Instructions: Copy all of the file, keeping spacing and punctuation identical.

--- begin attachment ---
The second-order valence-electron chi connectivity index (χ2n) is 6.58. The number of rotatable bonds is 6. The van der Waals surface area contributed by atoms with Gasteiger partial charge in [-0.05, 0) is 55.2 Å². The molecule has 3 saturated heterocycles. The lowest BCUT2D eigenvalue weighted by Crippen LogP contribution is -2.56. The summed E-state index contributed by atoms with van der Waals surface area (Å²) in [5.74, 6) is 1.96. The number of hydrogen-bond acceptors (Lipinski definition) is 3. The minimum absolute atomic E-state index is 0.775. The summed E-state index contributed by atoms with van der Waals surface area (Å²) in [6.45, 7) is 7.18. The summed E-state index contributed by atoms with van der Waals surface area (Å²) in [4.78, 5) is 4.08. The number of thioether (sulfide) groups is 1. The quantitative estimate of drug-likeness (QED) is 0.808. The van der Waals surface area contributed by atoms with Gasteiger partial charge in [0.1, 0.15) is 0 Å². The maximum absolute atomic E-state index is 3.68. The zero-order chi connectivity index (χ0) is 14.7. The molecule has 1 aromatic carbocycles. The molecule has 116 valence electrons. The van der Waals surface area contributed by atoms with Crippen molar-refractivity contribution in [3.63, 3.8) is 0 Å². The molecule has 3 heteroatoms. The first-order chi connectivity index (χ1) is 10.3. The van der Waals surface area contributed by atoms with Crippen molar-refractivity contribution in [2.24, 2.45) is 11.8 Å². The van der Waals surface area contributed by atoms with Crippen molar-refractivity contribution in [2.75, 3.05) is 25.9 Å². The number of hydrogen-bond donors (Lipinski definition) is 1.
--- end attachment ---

The second-order valence-electron chi connectivity index (χ2n) is 6.58. The number of rotatable bonds is 6. The van der Waals surface area contributed by atoms with Gasteiger partial charge in [-0.05, 0) is 55.2 Å². The molecule has 3 saturated heterocycles. The lowest BCUT2D eigenvalue weighted by Crippen LogP contribution is -2.56. The summed E-state index contributed by atoms with van der Waals surface area (Å²) in [5.74, 6) is 1.96. The number of hydrogen-bond acceptors (Lipinski definition) is 3. The minimum absolute atomic E-state index is 0.775. The summed E-state index contributed by atoms with van der Waals surface area (Å²) in [6.45, 7) is 7.18. The summed E-state index contributed by atoms with van der Waals surface area (Å²) in [4.78, 5) is 4.08. The number of thioether (sulfide) groups is 1. The quantitative estimate of drug-likeness (QED) is 0.808. The van der Waals surface area contributed by atoms with Gasteiger partial charge in [0.1, 0.15) is 0 Å². The maximum absolute atomic E-state index is 3.68. The zero-order chi connectivity index (χ0) is 14.7. The molecule has 1 aromatic carbocycles. The molecule has 116 valence electrons. The van der Waals surface area contributed by atoms with Crippen molar-refractivity contribution in [3.63, 3.8) is 0 Å². The molecule has 3 heteroatoms. The first-order chi connectivity index (χ1) is 10.3. The van der Waals surface area contributed by atoms with Crippen molar-refractivity contribution in [2.24, 2.45) is 11.8 Å². The van der Waals surface area contributed by atoms with Crippen molar-refractivity contribution in [2.75, 3.05) is 25.9 Å². The number of hydrogen-bond donors (Lipinski definition) is 1.